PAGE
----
Naturally, there are times when the situation may get more complicated. What if, for example, you cannot be sure if your family member is being open and truthful with you? This (and other complexities) certainly happen. Rely on guidance from the treating clinician when you’re feeling uncertain.
Knowing What Proper Treatment Looks Like
As you help your friend or family member navigate treatment, it’s important that you know what sufficient mental health care looks like. Unfortunately, it’s common for patients to call their clinicians for help and to receive a voicemail instructing them to go to the ER or call 911 for any problems after office hours. This response is a sign that they may need a different clinician.
A visit to the ER is necessary in significant emergencies but can often be avoided. Unless urgent action is needed, it is better to work things out with the clinician, as they know the patient and can use the situation as a learning experience to manage difficulties in the future.
If the clinician feels a visit to the ER is necessary for safety, then they should make that decision and call the ER in order to give appropriate history and be in touch with the staff there to discuss follow-up.
Ideally, a clinician should follow three principles whenever they work with a patient thinking of suicide.
Provide protection when a patient cannot protect themselves. This means setting expectations of their patient (and communicating to loved ones), such as not being alone for extended periods of time, coming in for an emergency appointment if they need to, etc. Clinicians will also be the ones to determine if a medication adjustment or a hospital visit is needed.
Make sure their patient feels connected. This connection could be to the practitioner, a family member, anyone. People who are suicidal usually feel disconnected from others. This hinders them from seeing the ramifications of suicide.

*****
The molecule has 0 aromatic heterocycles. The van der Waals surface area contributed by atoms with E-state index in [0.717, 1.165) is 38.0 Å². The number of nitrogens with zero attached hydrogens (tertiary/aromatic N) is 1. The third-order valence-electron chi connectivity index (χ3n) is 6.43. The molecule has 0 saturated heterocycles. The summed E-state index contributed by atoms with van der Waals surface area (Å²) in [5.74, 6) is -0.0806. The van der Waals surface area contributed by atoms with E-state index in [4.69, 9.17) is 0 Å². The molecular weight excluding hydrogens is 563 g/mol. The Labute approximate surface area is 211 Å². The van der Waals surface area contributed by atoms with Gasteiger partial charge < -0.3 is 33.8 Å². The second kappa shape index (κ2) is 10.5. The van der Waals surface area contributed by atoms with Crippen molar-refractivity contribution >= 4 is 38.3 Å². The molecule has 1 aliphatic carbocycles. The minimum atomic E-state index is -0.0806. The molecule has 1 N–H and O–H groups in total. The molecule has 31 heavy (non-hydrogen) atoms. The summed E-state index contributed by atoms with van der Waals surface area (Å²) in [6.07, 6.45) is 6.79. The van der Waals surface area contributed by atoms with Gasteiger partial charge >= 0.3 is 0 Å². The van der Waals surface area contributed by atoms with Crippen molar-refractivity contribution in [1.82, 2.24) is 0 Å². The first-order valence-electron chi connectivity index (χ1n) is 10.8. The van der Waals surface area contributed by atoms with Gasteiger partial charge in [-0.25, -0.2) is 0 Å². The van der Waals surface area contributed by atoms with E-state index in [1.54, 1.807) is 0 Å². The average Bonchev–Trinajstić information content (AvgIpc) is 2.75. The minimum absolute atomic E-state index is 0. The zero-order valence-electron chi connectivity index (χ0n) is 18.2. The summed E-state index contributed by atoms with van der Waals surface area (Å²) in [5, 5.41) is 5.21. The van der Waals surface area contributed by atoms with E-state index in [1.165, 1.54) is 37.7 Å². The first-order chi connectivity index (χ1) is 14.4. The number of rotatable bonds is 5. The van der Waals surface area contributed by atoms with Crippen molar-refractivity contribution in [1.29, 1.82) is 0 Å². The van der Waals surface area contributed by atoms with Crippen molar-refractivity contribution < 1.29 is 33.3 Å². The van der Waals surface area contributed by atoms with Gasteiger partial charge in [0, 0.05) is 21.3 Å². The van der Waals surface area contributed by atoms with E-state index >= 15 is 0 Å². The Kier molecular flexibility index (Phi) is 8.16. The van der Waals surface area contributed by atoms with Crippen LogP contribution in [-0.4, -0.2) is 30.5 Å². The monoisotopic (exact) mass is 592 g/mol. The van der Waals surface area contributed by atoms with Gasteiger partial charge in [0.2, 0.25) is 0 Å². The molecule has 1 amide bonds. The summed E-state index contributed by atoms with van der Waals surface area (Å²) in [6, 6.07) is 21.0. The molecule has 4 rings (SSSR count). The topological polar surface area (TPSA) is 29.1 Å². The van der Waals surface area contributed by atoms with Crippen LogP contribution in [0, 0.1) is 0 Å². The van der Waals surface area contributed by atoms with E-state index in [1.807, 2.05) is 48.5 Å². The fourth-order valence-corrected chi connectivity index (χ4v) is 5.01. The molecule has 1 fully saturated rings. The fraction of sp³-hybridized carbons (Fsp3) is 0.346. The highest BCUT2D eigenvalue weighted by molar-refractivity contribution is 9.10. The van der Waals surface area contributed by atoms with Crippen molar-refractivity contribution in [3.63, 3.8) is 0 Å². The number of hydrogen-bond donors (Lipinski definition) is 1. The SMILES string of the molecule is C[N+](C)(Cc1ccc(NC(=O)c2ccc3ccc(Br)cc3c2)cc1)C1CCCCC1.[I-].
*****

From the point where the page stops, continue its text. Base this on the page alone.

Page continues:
Treat the underlying condition with medication. Medications, particularly those for anxiety and insomnia, have proven to decrease suicidality.
Your loved one may also need therapy around a recent crisis, like a break-up, job loss or other interpersonal problem. These interventions are an important part of treatment as they can decrease the pain from certain life events.
Ultimately, if they have had significant suicidal ideation, made a suicide attempt, been psychiatrically hospitalized or have a serious mental health condition, then it’s important to be prepared for a crisis.
Your role is not to know what treatment your loved one needs or when they need a specific intervention. Rather, it is to be a form of support and connection for them and a form of guidance for their providers. No one knows a person better than their friends and family members, making you an invaluable asset to the treatment team.
Dr. Mark D. Rego is a psychiatrist with 30 years of experience. He spent 25 years in practice and has now written a book, “Frontal Fatigue. The Impact of Modern Life and Technology on Mental Illness.” It will be out Oct. 12, 2021. Visit markdregomd.com for more information.